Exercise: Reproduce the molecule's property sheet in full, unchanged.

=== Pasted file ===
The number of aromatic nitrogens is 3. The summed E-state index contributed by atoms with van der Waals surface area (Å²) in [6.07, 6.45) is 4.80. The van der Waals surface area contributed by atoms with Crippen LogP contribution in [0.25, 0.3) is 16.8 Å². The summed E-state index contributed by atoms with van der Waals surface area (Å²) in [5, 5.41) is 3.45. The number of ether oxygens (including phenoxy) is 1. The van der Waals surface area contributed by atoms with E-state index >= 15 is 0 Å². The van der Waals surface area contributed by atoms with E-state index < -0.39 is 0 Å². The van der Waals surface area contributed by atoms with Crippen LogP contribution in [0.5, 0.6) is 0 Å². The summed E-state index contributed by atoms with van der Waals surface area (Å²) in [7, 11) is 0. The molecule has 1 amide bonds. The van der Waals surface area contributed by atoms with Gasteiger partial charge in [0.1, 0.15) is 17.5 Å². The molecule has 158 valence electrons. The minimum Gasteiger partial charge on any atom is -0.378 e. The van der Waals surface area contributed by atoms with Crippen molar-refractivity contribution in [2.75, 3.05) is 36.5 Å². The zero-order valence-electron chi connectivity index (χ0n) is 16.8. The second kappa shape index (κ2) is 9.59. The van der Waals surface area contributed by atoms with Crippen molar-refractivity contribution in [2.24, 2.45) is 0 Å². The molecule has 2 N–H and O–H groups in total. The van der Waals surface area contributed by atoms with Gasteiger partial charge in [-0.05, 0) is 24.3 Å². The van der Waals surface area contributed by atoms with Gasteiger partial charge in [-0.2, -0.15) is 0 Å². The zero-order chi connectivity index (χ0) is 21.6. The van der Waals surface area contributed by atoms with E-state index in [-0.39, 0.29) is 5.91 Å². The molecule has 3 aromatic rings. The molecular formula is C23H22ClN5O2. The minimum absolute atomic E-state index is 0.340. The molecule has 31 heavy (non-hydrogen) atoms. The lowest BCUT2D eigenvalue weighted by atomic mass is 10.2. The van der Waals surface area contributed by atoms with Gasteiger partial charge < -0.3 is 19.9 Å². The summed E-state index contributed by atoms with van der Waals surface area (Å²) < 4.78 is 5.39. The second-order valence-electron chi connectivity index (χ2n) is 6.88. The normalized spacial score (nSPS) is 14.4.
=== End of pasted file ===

The number of aromatic nitrogens is 3. The summed E-state index contributed by atoms with van der Waals surface area (Å²) in [6.07, 6.45) is 4.80. The van der Waals surface area contributed by atoms with Crippen LogP contribution in [0.25, 0.3) is 16.8 Å². The summed E-state index contributed by atoms with van der Waals surface area (Å²) in [5, 5.41) is 3.45. The number of ether oxygens (including phenoxy) is 1. The van der Waals surface area contributed by atoms with E-state index >= 15 is 0 Å². The van der Waals surface area contributed by atoms with E-state index < -0.39 is 0 Å². The van der Waals surface area contributed by atoms with Crippen LogP contribution in [0.5, 0.6) is 0 Å². The summed E-state index contributed by atoms with van der Waals surface area (Å²) in [7, 11) is 0. The molecule has 1 amide bonds. The van der Waals surface area contributed by atoms with Gasteiger partial charge in [0.1, 0.15) is 17.5 Å². The molecule has 158 valence electrons. The minimum Gasteiger partial charge on any atom is -0.378 e. The van der Waals surface area contributed by atoms with Crippen molar-refractivity contribution in [2.75, 3.05) is 36.5 Å². The zero-order valence-electron chi connectivity index (χ0n) is 16.8. The second kappa shape index (κ2) is 9.59. The van der Waals surface area contributed by atoms with Crippen molar-refractivity contribution in [2.24, 2.45) is 0 Å². The molecule has 2 N–H and O–H groups in total. The van der Waals surface area contributed by atoms with Gasteiger partial charge in [-0.05, 0) is 24.3 Å². The van der Waals surface area contributed by atoms with Gasteiger partial charge in [-0.2, -0.15) is 0 Å². The zero-order chi connectivity index (χ0) is 21.6. The van der Waals surface area contributed by atoms with E-state index in [-0.39, 0.29) is 5.91 Å². The molecule has 3 aromatic rings. The molecular formula is C23H22ClN5O2. The minimum absolute atomic E-state index is 0.340. The molecule has 31 heavy (non-hydrogen) atoms. The lowest BCUT2D eigenvalue weighted by atomic mass is 10.2. The van der Waals surface area contributed by atoms with Gasteiger partial charge < -0.3 is 19.9 Å². The summed E-state index contributed by atoms with van der Waals surface area (Å²) < 4.78 is 5.39. The second-order valence-electron chi connectivity index (χ2n) is 6.88. The normalized spacial score (nSPS) is 14.4.